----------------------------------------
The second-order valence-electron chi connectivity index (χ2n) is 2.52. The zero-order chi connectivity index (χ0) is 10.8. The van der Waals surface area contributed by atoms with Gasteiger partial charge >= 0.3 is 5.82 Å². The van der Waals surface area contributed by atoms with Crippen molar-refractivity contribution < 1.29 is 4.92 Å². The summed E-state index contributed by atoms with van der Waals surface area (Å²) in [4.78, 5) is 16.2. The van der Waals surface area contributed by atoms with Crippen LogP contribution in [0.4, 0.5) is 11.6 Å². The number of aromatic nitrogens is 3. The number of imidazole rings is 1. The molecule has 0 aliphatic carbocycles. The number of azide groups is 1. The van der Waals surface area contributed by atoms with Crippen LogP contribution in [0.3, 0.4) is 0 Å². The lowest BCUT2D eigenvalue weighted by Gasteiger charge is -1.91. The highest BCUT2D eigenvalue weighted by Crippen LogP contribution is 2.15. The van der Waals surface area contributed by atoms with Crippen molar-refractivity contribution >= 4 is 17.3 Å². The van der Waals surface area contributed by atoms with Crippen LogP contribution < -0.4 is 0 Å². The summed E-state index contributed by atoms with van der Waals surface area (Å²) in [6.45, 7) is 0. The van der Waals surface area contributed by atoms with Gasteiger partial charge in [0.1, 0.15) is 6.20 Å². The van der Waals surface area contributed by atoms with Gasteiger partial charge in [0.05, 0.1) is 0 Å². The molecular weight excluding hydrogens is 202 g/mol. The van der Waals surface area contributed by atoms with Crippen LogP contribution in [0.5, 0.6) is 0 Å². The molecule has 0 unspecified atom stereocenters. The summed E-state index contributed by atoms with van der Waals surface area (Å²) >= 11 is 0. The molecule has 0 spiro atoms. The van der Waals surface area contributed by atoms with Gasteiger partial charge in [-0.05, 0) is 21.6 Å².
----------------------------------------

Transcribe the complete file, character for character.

The second-order valence-electron chi connectivity index (χ2n) is 2.52. The zero-order chi connectivity index (χ0) is 10.8. The van der Waals surface area contributed by atoms with Gasteiger partial charge >= 0.3 is 5.82 Å². The van der Waals surface area contributed by atoms with Crippen molar-refractivity contribution < 1.29 is 4.92 Å². The summed E-state index contributed by atoms with van der Waals surface area (Å²) in [4.78, 5) is 16.2. The van der Waals surface area contributed by atoms with Crippen LogP contribution in [0.4, 0.5) is 11.6 Å². The number of aromatic nitrogens is 3. The number of imidazole rings is 1. The molecule has 0 aliphatic carbocycles. The number of azide groups is 1. The van der Waals surface area contributed by atoms with Crippen LogP contribution in [0.3, 0.4) is 0 Å². The lowest BCUT2D eigenvalue weighted by Gasteiger charge is -1.91. The highest BCUT2D eigenvalue weighted by Crippen LogP contribution is 2.15. The van der Waals surface area contributed by atoms with Crippen molar-refractivity contribution >= 4 is 17.3 Å². The van der Waals surface area contributed by atoms with Crippen LogP contribution < -0.4 is 0 Å². The summed E-state index contributed by atoms with van der Waals surface area (Å²) in [6.45, 7) is 0. The van der Waals surface area contributed by atoms with Gasteiger partial charge in [0.1, 0.15) is 6.20 Å². The van der Waals surface area contributed by atoms with Gasteiger partial charge in [0.05, 0.1) is 0 Å². The molecular weight excluding hydrogens is 202 g/mol. The van der Waals surface area contributed by atoms with Crippen LogP contribution in [0.5, 0.6) is 0 Å². The molecule has 0 unspecified atom stereocenters. The summed E-state index contributed by atoms with van der Waals surface area (Å²) >= 11 is 0. The molecule has 0 spiro atoms. The van der Waals surface area contributed by atoms with Gasteiger partial charge in [-0.05, 0) is 21.6 Å².